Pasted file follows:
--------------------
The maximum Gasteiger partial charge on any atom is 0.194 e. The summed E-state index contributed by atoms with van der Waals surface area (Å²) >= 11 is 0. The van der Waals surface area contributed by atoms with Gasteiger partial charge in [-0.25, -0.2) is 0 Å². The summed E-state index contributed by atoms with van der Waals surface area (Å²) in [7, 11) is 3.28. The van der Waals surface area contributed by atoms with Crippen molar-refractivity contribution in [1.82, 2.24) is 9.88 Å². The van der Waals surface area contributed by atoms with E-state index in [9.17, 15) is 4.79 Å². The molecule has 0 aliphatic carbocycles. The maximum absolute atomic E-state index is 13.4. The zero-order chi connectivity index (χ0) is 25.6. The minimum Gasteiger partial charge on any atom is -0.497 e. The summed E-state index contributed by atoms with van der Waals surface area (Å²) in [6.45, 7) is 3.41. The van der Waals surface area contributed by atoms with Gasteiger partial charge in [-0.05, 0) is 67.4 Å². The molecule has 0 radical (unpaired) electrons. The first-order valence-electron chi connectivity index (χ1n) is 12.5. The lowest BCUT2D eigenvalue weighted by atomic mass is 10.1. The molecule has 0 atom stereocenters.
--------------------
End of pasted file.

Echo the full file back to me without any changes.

The maximum Gasteiger partial charge on any atom is 0.194 e. The summed E-state index contributed by atoms with van der Waals surface area (Å²) >= 11 is 0. The van der Waals surface area contributed by atoms with Gasteiger partial charge in [-0.25, -0.2) is 0 Å². The summed E-state index contributed by atoms with van der Waals surface area (Å²) in [7, 11) is 3.28. The van der Waals surface area contributed by atoms with Crippen molar-refractivity contribution in [1.82, 2.24) is 9.88 Å². The van der Waals surface area contributed by atoms with E-state index in [9.17, 15) is 4.79 Å². The molecule has 0 aliphatic carbocycles. The maximum absolute atomic E-state index is 13.4. The zero-order chi connectivity index (χ0) is 25.6. The minimum Gasteiger partial charge on any atom is -0.497 e. The summed E-state index contributed by atoms with van der Waals surface area (Å²) in [6.45, 7) is 3.41. The van der Waals surface area contributed by atoms with Gasteiger partial charge in [-0.05, 0) is 67.4 Å². The molecule has 0 radical (unpaired) electrons. The first-order valence-electron chi connectivity index (χ1n) is 12.5. The lowest BCUT2D eigenvalue weighted by atomic mass is 10.1. The molecule has 0 atom stereocenters.